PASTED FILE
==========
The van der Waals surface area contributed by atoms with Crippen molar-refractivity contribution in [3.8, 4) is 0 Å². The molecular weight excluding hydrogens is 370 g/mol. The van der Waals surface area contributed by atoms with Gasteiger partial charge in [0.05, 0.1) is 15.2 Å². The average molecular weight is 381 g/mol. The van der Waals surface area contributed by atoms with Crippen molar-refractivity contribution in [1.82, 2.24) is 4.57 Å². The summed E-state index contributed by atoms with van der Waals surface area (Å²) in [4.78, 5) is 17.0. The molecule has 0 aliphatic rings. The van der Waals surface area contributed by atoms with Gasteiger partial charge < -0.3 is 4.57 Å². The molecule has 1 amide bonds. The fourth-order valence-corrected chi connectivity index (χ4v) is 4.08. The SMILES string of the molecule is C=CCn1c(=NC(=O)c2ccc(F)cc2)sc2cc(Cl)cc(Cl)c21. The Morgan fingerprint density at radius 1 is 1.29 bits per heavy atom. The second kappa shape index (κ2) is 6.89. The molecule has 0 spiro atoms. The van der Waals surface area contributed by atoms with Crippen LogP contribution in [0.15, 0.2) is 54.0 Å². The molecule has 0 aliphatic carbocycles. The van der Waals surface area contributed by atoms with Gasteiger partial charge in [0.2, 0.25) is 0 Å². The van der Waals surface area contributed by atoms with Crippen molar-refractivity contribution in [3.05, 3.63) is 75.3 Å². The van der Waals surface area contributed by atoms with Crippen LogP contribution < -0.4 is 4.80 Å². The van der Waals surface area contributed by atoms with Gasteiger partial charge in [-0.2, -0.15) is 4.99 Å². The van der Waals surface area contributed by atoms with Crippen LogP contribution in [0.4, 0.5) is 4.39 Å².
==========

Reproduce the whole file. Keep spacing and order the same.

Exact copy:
The van der Waals surface area contributed by atoms with Crippen molar-refractivity contribution in [3.8, 4) is 0 Å². The molecular weight excluding hydrogens is 370 g/mol. The van der Waals surface area contributed by atoms with Gasteiger partial charge in [0.05, 0.1) is 15.2 Å². The average molecular weight is 381 g/mol. The van der Waals surface area contributed by atoms with Crippen molar-refractivity contribution in [1.82, 2.24) is 4.57 Å². The summed E-state index contributed by atoms with van der Waals surface area (Å²) in [4.78, 5) is 17.0. The molecule has 0 aliphatic rings. The van der Waals surface area contributed by atoms with Gasteiger partial charge < -0.3 is 4.57 Å². The molecule has 1 amide bonds. The fourth-order valence-corrected chi connectivity index (χ4v) is 4.08. The SMILES string of the molecule is C=CCn1c(=NC(=O)c2ccc(F)cc2)sc2cc(Cl)cc(Cl)c21. The Morgan fingerprint density at radius 1 is 1.29 bits per heavy atom. The second kappa shape index (κ2) is 6.89. The molecule has 0 spiro atoms. The van der Waals surface area contributed by atoms with Crippen LogP contribution in [0.15, 0.2) is 54.0 Å². The molecule has 0 aliphatic carbocycles. The van der Waals surface area contributed by atoms with Gasteiger partial charge in [0.2, 0.25) is 0 Å². The van der Waals surface area contributed by atoms with Crippen molar-refractivity contribution in [3.05, 3.63) is 75.3 Å². The van der Waals surface area contributed by atoms with Crippen LogP contribution < -0.4 is 4.80 Å². The van der Waals surface area contributed by atoms with Gasteiger partial charge in [-0.2, -0.15) is 4.99 Å². The van der Waals surface area contributed by atoms with Crippen LogP contribution in [0.4, 0.5) is 4.39 Å².